Mullet Magic down in County Kerry
When it comes to shore angling, it seems I just cannot get enough of the Kerry coastline. Even though anglers have been coming here for years, it is a safe statement that much of this shoreline has yet to see a fishing rod.
It is this virgin territory with its stunning scenery and promise of spectacular catches that attract me to drive the three hundred and fifty miles journey as regular as my schedule and wallet will allow.
On my latest trip to Waterville, I arrived to find clear skies, scorching hot sunshine and flat seas, and headed straight to Kevin Brain’s house where I had booked a couple of nights accommodation. My plan, as usual, was to seek out some Bass fishing in the area and maybe find some Pollack to tackle on the fly rod, however, as I soon discovered, this wasn’t Kevin’s plan. As a bit of a surprise, he had organised a Mullet trip down in Bantry, and arranged to meet two local Mullet experts who could, apparently, almost guarantee a successful day.
Kevin, Trevor and Simon, my Mullet guides for the day.
I was delighted to have a go at something completely different from the norm, but as this was totally unexpected, I had not brought any light tackle with me. This was such a pity really, as my coarse angling gear back home would suit perfectly. Kevin had a hunt through his garage and found a quiver tip rod and reel I could borrow, which would suffice as a makeshift float rod, and I had an eight weight fly rod with me, just in case I found time for a cast on Lough Currane, so between us, we were in business as they say.
A quick telephone call and we were on our way to Bantry Bay. The hour and a half journey seemed to take forever, especially as the lads we were to meet had told us that already this morning, they had a shoal of Mullet taking small offerings of bread off the surface. When Mullet are prepared to feed in this manner, there is a very good chance of deceiving one with a baited hook; I could hardly wait.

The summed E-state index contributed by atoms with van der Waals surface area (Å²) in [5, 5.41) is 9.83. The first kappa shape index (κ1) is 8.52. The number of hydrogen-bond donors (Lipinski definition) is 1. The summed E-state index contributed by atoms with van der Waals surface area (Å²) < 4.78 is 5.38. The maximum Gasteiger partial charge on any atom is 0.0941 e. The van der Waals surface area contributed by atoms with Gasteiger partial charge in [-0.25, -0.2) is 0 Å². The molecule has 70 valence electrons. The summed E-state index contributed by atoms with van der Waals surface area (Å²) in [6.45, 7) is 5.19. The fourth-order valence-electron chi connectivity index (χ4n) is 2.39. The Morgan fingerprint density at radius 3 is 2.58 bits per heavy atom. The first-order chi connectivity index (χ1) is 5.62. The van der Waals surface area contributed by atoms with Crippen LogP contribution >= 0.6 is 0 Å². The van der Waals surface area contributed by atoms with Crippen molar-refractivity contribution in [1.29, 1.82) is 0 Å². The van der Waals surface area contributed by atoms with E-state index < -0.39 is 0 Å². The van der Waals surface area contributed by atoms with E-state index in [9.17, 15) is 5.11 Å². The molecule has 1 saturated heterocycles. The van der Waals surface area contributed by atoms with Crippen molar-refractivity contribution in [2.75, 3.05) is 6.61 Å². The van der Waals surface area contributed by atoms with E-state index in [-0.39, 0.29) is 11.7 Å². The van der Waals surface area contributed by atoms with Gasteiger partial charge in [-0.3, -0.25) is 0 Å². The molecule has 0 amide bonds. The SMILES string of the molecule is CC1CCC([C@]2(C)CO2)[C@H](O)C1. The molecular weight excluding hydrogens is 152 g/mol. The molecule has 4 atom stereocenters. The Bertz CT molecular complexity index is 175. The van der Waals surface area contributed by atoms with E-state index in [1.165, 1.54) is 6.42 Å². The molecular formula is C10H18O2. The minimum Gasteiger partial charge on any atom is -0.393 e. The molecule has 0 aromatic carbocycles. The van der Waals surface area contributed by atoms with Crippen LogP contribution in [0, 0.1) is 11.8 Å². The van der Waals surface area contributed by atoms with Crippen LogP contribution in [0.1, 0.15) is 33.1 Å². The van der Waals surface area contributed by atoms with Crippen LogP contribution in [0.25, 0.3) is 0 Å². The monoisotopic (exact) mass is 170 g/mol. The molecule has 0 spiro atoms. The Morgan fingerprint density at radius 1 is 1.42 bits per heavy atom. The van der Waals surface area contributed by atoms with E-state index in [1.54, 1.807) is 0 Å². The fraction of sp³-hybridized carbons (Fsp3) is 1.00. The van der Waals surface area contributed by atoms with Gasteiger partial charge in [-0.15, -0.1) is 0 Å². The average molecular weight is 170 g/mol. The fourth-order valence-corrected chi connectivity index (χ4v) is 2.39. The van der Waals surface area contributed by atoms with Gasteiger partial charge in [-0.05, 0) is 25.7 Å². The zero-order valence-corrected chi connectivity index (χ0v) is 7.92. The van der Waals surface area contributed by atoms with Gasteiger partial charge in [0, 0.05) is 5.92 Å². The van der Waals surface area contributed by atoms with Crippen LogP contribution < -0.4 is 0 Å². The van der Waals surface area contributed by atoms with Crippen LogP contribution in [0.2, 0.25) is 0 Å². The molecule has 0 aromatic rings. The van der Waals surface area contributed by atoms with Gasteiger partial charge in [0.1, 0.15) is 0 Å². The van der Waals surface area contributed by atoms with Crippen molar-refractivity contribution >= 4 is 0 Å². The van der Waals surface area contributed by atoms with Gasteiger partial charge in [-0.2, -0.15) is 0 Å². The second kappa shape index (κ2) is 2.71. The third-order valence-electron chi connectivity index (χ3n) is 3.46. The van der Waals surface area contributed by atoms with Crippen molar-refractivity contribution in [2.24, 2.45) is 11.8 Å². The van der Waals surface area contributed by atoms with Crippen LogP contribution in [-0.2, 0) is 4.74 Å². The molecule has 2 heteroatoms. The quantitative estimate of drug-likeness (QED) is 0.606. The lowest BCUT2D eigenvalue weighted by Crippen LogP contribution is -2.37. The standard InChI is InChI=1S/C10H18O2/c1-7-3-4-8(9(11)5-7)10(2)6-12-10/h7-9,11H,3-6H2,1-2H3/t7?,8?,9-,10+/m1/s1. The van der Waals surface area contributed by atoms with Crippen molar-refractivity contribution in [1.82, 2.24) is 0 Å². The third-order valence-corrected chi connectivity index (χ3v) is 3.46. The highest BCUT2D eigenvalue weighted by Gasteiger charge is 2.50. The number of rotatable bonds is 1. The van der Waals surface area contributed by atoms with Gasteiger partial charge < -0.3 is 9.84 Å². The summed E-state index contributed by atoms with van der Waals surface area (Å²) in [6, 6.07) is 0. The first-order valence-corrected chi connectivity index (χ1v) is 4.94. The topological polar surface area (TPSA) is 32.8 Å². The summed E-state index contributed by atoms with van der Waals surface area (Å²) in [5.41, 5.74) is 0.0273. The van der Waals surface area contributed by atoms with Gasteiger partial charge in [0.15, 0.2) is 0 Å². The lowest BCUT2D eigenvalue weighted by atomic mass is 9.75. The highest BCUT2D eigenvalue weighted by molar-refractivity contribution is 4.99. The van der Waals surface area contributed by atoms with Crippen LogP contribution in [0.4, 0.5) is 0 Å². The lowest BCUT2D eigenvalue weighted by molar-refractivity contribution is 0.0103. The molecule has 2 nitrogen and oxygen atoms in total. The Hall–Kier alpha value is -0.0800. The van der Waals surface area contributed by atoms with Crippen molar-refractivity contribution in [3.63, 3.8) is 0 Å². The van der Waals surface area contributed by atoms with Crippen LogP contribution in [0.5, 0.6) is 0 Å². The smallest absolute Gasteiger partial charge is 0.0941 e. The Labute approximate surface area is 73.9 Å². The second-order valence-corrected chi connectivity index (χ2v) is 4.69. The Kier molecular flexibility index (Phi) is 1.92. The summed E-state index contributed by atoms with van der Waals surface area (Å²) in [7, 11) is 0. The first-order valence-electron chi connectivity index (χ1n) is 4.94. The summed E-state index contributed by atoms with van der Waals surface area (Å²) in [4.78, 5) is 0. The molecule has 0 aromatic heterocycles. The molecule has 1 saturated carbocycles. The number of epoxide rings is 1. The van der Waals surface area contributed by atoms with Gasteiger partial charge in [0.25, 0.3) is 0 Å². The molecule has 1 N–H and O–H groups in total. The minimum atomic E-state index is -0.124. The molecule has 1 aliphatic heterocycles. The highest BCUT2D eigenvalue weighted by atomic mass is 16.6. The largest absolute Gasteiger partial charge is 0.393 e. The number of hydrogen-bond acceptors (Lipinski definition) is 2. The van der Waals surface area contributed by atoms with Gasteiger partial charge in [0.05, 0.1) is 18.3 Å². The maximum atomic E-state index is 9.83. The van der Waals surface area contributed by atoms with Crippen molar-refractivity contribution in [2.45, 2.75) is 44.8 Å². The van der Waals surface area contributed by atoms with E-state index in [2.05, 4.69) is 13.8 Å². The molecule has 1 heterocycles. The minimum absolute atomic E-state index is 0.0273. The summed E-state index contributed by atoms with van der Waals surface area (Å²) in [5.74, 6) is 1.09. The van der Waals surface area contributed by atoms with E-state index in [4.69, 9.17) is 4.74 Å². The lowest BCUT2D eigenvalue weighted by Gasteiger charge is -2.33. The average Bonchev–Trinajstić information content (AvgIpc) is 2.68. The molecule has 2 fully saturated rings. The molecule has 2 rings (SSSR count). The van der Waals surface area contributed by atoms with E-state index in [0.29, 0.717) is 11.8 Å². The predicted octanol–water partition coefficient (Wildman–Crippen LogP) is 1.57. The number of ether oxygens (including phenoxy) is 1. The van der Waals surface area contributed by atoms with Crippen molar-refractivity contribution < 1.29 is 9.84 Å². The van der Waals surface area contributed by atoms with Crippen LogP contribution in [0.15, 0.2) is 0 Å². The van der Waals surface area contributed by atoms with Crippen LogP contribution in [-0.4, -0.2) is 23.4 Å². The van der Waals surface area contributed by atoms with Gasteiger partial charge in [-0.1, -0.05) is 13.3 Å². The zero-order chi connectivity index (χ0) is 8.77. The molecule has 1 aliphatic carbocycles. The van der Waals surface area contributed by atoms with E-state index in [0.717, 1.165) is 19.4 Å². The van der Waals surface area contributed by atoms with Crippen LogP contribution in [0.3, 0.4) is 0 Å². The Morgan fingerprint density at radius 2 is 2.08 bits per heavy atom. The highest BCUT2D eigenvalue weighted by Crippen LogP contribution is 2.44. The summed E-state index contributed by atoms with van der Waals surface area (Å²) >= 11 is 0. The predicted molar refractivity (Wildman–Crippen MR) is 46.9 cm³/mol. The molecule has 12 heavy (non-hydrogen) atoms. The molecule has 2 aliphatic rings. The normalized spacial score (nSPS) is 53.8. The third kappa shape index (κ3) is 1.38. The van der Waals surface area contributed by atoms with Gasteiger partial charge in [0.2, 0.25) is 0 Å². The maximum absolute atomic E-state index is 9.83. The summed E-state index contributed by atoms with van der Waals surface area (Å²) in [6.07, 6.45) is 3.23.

Confidently taking floating bread-flake
During the journey I recalled my two previous encounters with Grey Mullet, and both were accidental captures. The first was as a youngster when my father and I spun for Salmon on the Galway Weir, where I foul hooked a Mullet in the dorsal fin. It was only a small fish of three pounds but put up a memorable scrap on my light-spinning rod. The only other Mullet I have caught was many years later at Cushendun beach, on the Antrim coast whilst beach casting for Flounder. Using a bunch of “maddies” on a size one Aberdeen hook, I struck into an almighty bite and found myself playing a hard fighting fish. Glimpses of its silver flanks convinced me that a Bass had taken my Flounder bait, but I was pleasantly mistaken when I finally landed a fabulous Mullet of over five pounds. It just goes to show that you can never be sure which species may turn up whilst sea angling.